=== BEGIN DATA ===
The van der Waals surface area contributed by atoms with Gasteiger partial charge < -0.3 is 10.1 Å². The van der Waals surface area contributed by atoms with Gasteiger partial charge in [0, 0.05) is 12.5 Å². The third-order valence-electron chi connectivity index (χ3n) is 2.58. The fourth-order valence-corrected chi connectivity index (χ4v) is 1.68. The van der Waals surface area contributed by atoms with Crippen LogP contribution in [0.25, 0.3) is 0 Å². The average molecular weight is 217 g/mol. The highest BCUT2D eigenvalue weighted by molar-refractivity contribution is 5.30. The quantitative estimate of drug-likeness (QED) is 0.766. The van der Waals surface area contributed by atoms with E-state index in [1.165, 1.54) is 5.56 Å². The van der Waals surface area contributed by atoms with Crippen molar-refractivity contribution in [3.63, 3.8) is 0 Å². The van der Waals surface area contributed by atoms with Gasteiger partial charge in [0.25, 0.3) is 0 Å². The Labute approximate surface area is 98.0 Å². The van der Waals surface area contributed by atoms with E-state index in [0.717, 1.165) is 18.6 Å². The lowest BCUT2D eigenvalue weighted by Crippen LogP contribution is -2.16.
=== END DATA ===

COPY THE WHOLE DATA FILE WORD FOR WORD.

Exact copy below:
The van der Waals surface area contributed by atoms with Gasteiger partial charge < -0.3 is 10.1 Å². The van der Waals surface area contributed by atoms with Gasteiger partial charge in [0, 0.05) is 12.5 Å². The third-order valence-electron chi connectivity index (χ3n) is 2.58. The fourth-order valence-corrected chi connectivity index (χ4v) is 1.68. The van der Waals surface area contributed by atoms with Crippen LogP contribution in [0.25, 0.3) is 0 Å². The average molecular weight is 217 g/mol. The highest BCUT2D eigenvalue weighted by molar-refractivity contribution is 5.30. The quantitative estimate of drug-likeness (QED) is 0.766. The van der Waals surface area contributed by atoms with E-state index in [1.165, 1.54) is 5.56 Å². The van der Waals surface area contributed by atoms with Crippen molar-refractivity contribution in [3.63, 3.8) is 0 Å². The van der Waals surface area contributed by atoms with Gasteiger partial charge in [0.25, 0.3) is 0 Å². The Labute approximate surface area is 98.0 Å². The van der Waals surface area contributed by atoms with E-state index in [0.717, 1.165) is 18.6 Å². The lowest BCUT2D eigenvalue weighted by Crippen LogP contribution is -2.16.